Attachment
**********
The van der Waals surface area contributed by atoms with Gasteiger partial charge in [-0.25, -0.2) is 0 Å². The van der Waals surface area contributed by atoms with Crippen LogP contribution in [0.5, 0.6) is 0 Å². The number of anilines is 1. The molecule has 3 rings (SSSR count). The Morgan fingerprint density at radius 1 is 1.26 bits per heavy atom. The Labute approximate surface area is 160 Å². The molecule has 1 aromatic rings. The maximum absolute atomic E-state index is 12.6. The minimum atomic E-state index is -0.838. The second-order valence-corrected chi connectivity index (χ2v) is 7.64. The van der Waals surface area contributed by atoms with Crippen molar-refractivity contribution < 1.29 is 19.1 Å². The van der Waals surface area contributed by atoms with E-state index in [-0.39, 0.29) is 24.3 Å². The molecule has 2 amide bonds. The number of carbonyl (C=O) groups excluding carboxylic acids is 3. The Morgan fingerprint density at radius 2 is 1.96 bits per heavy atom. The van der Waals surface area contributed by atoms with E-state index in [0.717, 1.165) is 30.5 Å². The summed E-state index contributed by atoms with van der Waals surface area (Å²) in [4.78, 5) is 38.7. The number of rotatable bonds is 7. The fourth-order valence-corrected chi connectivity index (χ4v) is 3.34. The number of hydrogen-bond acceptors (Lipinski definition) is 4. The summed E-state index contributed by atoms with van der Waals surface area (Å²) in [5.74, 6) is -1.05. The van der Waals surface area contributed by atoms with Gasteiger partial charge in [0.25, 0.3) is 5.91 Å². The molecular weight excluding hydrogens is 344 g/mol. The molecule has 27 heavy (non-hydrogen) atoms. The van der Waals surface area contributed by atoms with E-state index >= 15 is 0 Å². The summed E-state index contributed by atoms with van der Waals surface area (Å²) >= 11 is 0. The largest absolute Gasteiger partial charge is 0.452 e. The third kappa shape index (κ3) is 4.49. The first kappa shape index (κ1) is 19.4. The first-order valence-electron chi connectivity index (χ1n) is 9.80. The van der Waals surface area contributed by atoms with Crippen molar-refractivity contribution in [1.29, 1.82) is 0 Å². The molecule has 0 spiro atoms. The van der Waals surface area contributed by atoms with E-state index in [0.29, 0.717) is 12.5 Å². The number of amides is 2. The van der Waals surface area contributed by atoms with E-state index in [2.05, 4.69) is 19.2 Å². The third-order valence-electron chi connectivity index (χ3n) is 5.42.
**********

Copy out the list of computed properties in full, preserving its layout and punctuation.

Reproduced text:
The van der Waals surface area contributed by atoms with Gasteiger partial charge in [-0.25, -0.2) is 0 Å². The van der Waals surface area contributed by atoms with Crippen LogP contribution in [0.5, 0.6) is 0 Å². The number of anilines is 1. The molecule has 3 rings (SSSR count). The Morgan fingerprint density at radius 1 is 1.26 bits per heavy atom. The Labute approximate surface area is 160 Å². The molecule has 1 aromatic rings. The maximum absolute atomic E-state index is 12.6. The minimum atomic E-state index is -0.838. The second-order valence-corrected chi connectivity index (χ2v) is 7.64. The van der Waals surface area contributed by atoms with Crippen molar-refractivity contribution < 1.29 is 19.1 Å². The van der Waals surface area contributed by atoms with E-state index in [-0.39, 0.29) is 24.3 Å². The molecule has 2 amide bonds. The number of carbonyl (C=O) groups excluding carboxylic acids is 3. The Morgan fingerprint density at radius 2 is 1.96 bits per heavy atom. The van der Waals surface area contributed by atoms with E-state index in [0.717, 1.165) is 30.5 Å². The summed E-state index contributed by atoms with van der Waals surface area (Å²) in [4.78, 5) is 38.7. The number of rotatable bonds is 7. The fourth-order valence-corrected chi connectivity index (χ4v) is 3.34. The number of hydrogen-bond acceptors (Lipinski definition) is 4. The summed E-state index contributed by atoms with van der Waals surface area (Å²) in [5.74, 6) is -1.05. The van der Waals surface area contributed by atoms with Gasteiger partial charge in [0.25, 0.3) is 5.91 Å². The molecular weight excluding hydrogens is 344 g/mol. The molecule has 27 heavy (non-hydrogen) atoms. The van der Waals surface area contributed by atoms with E-state index >= 15 is 0 Å². The summed E-state index contributed by atoms with van der Waals surface area (Å²) >= 11 is 0. The largest absolute Gasteiger partial charge is 0.452 e. The third kappa shape index (κ3) is 4.49. The first kappa shape index (κ1) is 19.4. The first-order valence-electron chi connectivity index (χ1n) is 9.80. The van der Waals surface area contributed by atoms with Crippen molar-refractivity contribution in [1.29, 1.82) is 0 Å². The molecule has 0 spiro atoms. The van der Waals surface area contributed by atoms with E-state index in [0.29, 0.717) is 12.5 Å². The number of amides is 2. The van der Waals surface area contributed by atoms with E-state index in [2.05, 4.69) is 19.2 Å². The third-order valence-electron chi connectivity index (χ3n) is 5.42.